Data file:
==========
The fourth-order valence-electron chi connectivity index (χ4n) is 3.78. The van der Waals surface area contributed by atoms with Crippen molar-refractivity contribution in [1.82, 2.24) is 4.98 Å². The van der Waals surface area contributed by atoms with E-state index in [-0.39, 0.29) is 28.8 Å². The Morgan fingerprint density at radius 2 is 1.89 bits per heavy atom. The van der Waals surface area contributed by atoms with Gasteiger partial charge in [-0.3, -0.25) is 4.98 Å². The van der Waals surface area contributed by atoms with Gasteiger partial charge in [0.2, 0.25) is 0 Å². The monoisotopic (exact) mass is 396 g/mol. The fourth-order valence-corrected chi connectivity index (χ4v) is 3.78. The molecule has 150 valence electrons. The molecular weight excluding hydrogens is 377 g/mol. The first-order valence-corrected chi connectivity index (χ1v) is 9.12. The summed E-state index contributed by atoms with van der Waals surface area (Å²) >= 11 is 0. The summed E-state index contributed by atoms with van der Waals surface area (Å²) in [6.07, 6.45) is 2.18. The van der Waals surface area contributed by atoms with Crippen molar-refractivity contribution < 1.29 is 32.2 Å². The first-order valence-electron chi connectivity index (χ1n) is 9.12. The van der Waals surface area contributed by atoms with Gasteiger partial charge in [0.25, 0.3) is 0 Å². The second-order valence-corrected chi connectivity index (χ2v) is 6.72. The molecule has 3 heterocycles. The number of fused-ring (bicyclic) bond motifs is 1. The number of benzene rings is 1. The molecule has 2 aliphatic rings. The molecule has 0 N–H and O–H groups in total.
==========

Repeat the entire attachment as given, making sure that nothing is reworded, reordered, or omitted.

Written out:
The fourth-order valence-electron chi connectivity index (χ4n) is 3.78. The van der Waals surface area contributed by atoms with Crippen molar-refractivity contribution in [1.82, 2.24) is 4.98 Å². The van der Waals surface area contributed by atoms with E-state index in [-0.39, 0.29) is 28.8 Å². The Morgan fingerprint density at radius 2 is 1.89 bits per heavy atom. The van der Waals surface area contributed by atoms with Gasteiger partial charge in [-0.3, -0.25) is 4.98 Å². The van der Waals surface area contributed by atoms with Gasteiger partial charge in [0.2, 0.25) is 0 Å². The monoisotopic (exact) mass is 396 g/mol. The fourth-order valence-corrected chi connectivity index (χ4v) is 3.78. The molecule has 150 valence electrons. The molecular weight excluding hydrogens is 377 g/mol. The first-order valence-corrected chi connectivity index (χ1v) is 9.12. The summed E-state index contributed by atoms with van der Waals surface area (Å²) >= 11 is 0. The summed E-state index contributed by atoms with van der Waals surface area (Å²) in [6.07, 6.45) is 2.18. The van der Waals surface area contributed by atoms with Crippen molar-refractivity contribution < 1.29 is 32.2 Å². The first-order valence-electron chi connectivity index (χ1n) is 9.12. The van der Waals surface area contributed by atoms with Gasteiger partial charge in [0.25, 0.3) is 0 Å². The second-order valence-corrected chi connectivity index (χ2v) is 6.72. The molecule has 3 heterocycles. The number of fused-ring (bicyclic) bond motifs is 1. The number of benzene rings is 1. The molecule has 2 aliphatic rings. The molecule has 0 N–H and O–H groups in total.